Sturm says the types of prizes and challenges that the America COMPETES Act supports have an excellent track record of accelerating problem solving by tapping the expertise of America's top talent, citing the recent McKinsey report ( www.mckinsey.com/App_Media/Reports/SSO/And_the_winner_is.pdf). Prize winnings vary depending on the competition's goal. For example, computational prizes in the private sector have ranged from the $1 million Netflix Prize to $50 prizes for Bug Race Competitions on TopCoder. Under the law, agencies are prohibited from offering a prize of more than $50 million without notifying Congress. However, says Sturm, that maximum limit shouldn't be interpreted as the expected size of most prizes.
In its first three months, Challenge.gov, which lists public-sector prize competitions, featured 57 challenges from 27 agencies across the executive branch. Sturm says these competitions ultimately generated novel solutions for many national priorities such as childhood obesity, Type 1 diabetes, advanced vehicle technologies, and small business financing. To be eligible for these awards, an individual must be a US citizen or permanent resident, and private organizations must be incorporated in and have their primary place of business in the US.
The America COMPETES Act reportedly continues the budgets of three key US research offices: the Department of Energy's Office of Science, the laboratories of the National Institute of Standards and Technology, and the National Science Foundation. It also authorizes ongoing support for ARPA-E, the energy-research program modeled after DARPA.
News Briefs written by Linda Dailey Paulson, a freelance technology writer based in Portland, Oregon. Contact her at firstname.lastname@example.org.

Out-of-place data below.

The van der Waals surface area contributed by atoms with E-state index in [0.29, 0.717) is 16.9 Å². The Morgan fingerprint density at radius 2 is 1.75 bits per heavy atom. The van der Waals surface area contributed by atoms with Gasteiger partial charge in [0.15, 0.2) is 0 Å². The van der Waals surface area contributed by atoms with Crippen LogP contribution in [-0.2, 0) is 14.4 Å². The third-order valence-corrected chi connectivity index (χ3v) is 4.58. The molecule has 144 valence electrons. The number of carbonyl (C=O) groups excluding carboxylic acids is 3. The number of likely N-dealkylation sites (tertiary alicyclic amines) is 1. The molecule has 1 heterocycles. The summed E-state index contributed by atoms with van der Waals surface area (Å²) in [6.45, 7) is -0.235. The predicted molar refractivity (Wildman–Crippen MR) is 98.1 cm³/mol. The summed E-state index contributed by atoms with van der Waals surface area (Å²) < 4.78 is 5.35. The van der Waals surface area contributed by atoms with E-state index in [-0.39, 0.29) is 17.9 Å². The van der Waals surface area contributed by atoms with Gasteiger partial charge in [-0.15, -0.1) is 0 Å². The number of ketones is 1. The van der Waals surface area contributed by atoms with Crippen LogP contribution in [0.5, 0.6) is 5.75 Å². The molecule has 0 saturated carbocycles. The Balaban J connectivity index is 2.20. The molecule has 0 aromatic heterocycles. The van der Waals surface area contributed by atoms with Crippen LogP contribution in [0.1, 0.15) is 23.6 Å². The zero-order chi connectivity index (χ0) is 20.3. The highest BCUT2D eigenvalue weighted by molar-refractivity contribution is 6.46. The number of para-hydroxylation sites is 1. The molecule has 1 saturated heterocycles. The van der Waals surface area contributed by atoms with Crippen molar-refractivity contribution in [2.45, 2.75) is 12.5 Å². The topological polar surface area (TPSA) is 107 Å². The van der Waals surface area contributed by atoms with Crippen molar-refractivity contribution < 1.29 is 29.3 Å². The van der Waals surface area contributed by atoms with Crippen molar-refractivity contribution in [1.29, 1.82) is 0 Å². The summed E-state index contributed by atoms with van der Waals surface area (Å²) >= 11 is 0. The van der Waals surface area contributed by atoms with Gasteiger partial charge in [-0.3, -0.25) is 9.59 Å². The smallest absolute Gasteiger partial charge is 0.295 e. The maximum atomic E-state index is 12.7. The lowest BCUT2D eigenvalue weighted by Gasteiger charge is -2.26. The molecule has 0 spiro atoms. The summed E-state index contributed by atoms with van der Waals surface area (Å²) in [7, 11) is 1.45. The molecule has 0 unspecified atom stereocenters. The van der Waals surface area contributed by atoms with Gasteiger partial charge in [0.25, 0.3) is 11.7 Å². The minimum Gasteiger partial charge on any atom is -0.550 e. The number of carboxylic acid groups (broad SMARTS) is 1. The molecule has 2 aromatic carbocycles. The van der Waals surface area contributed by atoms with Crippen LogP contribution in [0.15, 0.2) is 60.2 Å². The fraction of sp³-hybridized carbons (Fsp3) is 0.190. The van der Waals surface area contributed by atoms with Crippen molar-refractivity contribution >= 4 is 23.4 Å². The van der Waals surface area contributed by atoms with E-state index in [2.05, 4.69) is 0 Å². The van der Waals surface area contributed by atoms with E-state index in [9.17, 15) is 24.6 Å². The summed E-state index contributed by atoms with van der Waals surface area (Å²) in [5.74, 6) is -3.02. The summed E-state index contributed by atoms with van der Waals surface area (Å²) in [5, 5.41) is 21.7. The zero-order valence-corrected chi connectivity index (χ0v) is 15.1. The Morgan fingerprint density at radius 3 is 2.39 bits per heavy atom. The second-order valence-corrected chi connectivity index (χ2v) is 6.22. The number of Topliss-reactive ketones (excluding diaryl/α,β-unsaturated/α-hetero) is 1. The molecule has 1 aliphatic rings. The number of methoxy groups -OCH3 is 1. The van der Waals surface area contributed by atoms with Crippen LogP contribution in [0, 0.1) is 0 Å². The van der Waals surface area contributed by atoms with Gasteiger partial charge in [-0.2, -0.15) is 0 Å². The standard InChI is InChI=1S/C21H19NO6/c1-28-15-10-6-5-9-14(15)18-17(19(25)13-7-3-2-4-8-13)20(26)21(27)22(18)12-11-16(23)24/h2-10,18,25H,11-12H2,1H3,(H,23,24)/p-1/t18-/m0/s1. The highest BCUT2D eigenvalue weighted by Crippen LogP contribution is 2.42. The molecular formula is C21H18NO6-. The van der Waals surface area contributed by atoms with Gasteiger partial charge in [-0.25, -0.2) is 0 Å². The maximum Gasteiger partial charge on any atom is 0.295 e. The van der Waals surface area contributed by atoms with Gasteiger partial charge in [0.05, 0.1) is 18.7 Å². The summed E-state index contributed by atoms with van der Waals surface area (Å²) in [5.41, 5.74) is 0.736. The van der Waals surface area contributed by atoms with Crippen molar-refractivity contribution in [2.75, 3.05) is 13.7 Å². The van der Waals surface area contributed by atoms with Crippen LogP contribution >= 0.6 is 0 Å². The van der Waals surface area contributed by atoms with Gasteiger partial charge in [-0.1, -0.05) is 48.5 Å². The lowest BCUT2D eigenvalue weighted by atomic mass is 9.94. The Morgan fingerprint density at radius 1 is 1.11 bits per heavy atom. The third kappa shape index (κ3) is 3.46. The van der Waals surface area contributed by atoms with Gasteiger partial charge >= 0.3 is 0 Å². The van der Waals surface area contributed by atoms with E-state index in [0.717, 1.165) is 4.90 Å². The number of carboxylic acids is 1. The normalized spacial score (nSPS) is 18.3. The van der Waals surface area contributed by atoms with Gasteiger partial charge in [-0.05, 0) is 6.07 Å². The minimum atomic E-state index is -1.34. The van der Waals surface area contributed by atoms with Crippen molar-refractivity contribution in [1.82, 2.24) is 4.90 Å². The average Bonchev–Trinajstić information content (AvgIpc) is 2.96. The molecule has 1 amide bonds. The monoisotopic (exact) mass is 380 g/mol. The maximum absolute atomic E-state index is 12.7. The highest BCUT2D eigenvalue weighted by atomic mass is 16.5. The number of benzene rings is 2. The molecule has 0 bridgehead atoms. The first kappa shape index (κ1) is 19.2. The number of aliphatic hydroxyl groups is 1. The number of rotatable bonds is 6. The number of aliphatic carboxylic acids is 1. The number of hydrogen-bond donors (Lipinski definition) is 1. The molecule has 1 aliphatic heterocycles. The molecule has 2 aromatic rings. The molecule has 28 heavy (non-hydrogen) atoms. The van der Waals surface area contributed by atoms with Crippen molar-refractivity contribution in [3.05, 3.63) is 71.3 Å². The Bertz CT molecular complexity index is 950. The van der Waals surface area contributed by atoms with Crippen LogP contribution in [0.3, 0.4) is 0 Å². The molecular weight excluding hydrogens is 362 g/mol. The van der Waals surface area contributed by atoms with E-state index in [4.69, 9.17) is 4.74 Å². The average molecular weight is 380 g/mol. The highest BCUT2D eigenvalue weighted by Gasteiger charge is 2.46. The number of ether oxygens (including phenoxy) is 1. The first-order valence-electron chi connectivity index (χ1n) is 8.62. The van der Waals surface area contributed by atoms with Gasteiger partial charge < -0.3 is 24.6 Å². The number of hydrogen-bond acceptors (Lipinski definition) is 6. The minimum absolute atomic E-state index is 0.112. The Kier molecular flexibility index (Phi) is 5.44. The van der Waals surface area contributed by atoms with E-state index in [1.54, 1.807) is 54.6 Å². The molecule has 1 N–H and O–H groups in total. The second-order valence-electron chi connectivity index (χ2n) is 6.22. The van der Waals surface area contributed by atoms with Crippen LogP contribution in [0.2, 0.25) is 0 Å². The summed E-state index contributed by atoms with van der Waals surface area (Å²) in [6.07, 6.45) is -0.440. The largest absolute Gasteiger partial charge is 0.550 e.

Spam volume worldwide dropped considerably in the last quarter of 2010, according to statistics from several malware analysis firms, and experts are trying to figure out why.
Henry Stern, a security researcher at Cisco Systems, says his company's estimate of global spam traffic dropped from more than 300 million messages per day in August 2010 to between 30 and 60 billion per day in January 2011. He says that pharmaceutical spam levels in particular declined dramatically, while other types of spam remained relatively constant. Stern says spam typically follows both diurnal and weekly cycles, but the true challenge in estimating spam volumes is that the problem is decentralized.
According to Asaf Greiner, vice president of products for Internet security technology provider Comm-touch, his company detected the start of a drop at the end of September, as did other organizations industrywide. Greiner says Commtouch's very large global detection network is able to view several billion e-mail messages per day, which he says provides a reliable view of global trends. The company noticed two "quiet weeks" at the end of December 2010, with increased outbreaks resuming by 9 January 2011.
Likewise, Eric Park, abuse desk analyst for antimalware vendor Symantec, says his company didn't see spam activity in December 2010 on par with that observed during the 2009 holiday season. He says these low volumes haven't been seen since the rogue ISP McColo was shut down in 2008 and attributes them to the relative silence of botnets including Rustock, Lethic, and Xarvester. Park notes that Rustock did make a comeback 10 January 2011, but its temporary shutdown contributed significantly to the holiday spam decrease.
According to Stern, two other significant events precipitated the decline in spam: the September 2010 closure of SpamIt.com and the October 2010 arrest of the person allegedly responsible for running the Bredolab botnet by Armenian police. He describes SpamIt as the principal financial enabler of spam. The organization had an affiliate program, which included various services and financial incentives, for criminals who wanted to sell pharmaceuticals. Stern says once SpamIt shuttered its operations, the larger spammers no longer had a revenue stream and thus had less incentive to send spam.
In addition, Greiner says several botnets were disrupted late last year, reducing spammers' abilities to operate. Phil Hay, senior threat analyst at M86 Security, says these include the botnets Mega-D and Pushdo (Cutwail), which were also inactive during that period. He says it's possible the spammers were simply taking a holiday break like everyone else.